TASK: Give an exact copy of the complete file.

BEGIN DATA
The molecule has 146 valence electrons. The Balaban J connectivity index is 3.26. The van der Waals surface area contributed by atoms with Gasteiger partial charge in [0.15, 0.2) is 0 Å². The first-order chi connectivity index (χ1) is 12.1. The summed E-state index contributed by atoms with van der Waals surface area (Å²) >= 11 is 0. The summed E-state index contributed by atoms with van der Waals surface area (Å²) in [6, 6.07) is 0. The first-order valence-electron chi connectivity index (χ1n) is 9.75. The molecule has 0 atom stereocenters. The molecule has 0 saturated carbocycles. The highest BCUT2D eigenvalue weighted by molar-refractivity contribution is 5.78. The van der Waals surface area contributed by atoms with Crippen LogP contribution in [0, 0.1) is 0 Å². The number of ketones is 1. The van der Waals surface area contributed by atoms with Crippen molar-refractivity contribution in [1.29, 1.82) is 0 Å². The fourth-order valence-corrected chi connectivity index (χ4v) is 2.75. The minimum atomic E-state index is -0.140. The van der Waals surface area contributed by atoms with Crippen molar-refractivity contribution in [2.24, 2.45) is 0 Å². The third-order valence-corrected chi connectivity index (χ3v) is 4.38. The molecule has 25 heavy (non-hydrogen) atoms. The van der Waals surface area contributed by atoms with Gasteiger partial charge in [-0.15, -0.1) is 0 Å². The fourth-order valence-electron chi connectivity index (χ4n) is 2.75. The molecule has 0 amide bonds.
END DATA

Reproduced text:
The molecule has 146 valence electrons. The Balaban J connectivity index is 3.26. The van der Waals surface area contributed by atoms with Gasteiger partial charge in [0.15, 0.2) is 0 Å². The first-order chi connectivity index (χ1) is 12.1. The summed E-state index contributed by atoms with van der Waals surface area (Å²) >= 11 is 0. The summed E-state index contributed by atoms with van der Waals surface area (Å²) in [6, 6.07) is 0. The first-order valence-electron chi connectivity index (χ1n) is 9.75. The molecule has 0 atom stereocenters. The molecule has 0 saturated carbocycles. The highest BCUT2D eigenvalue weighted by molar-refractivity contribution is 5.78. The van der Waals surface area contributed by atoms with Crippen LogP contribution in [0, 0.1) is 0 Å². The number of ketones is 1. The van der Waals surface area contributed by atoms with Crippen molar-refractivity contribution in [1.29, 1.82) is 0 Å². The fourth-order valence-corrected chi connectivity index (χ4v) is 2.75. The minimum atomic E-state index is -0.140. The van der Waals surface area contributed by atoms with Crippen molar-refractivity contribution in [2.24, 2.45) is 0 Å². The third-order valence-corrected chi connectivity index (χ3v) is 4.38. The molecule has 25 heavy (non-hydrogen) atoms. The van der Waals surface area contributed by atoms with Gasteiger partial charge in [-0.15, -0.1) is 0 Å². The fourth-order valence-electron chi connectivity index (χ4n) is 2.75. The molecule has 0 amide bonds.